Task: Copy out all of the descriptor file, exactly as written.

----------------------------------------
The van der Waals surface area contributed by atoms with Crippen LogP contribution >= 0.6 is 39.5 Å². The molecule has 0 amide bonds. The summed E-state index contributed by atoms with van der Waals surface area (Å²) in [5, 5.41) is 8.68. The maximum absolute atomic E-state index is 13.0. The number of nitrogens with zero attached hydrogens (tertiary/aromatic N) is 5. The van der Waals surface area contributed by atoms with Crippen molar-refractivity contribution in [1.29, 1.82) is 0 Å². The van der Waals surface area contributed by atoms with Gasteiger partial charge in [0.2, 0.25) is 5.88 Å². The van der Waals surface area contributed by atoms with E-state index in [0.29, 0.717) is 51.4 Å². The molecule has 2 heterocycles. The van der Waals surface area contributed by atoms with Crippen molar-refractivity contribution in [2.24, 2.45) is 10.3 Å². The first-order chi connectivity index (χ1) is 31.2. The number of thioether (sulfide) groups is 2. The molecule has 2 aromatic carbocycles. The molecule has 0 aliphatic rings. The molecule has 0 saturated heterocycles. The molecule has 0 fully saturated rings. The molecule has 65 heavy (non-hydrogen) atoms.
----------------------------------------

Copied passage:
The van der Waals surface area contributed by atoms with Crippen LogP contribution >= 0.6 is 39.5 Å². The molecule has 0 amide bonds. The summed E-state index contributed by atoms with van der Waals surface area (Å²) in [5, 5.41) is 8.68. The maximum absolute atomic E-state index is 13.0. The number of nitrogens with zero attached hydrogens (tertiary/aromatic N) is 5. The van der Waals surface area contributed by atoms with Crippen molar-refractivity contribution in [1.29, 1.82) is 0 Å². The van der Waals surface area contributed by atoms with Gasteiger partial charge in [0.2, 0.25) is 5.88 Å². The van der Waals surface area contributed by atoms with E-state index in [0.29, 0.717) is 51.4 Å². The molecule has 2 heterocycles. The van der Waals surface area contributed by atoms with Crippen molar-refractivity contribution in [2.24, 2.45) is 10.3 Å². The first-order chi connectivity index (χ1) is 31.2. The number of thioether (sulfide) groups is 2. The molecule has 2 aromatic carbocycles. The molecule has 0 aliphatic rings. The molecule has 0 saturated heterocycles. The molecule has 0 fully saturated rings. The molecule has 65 heavy (non-hydrogen) atoms.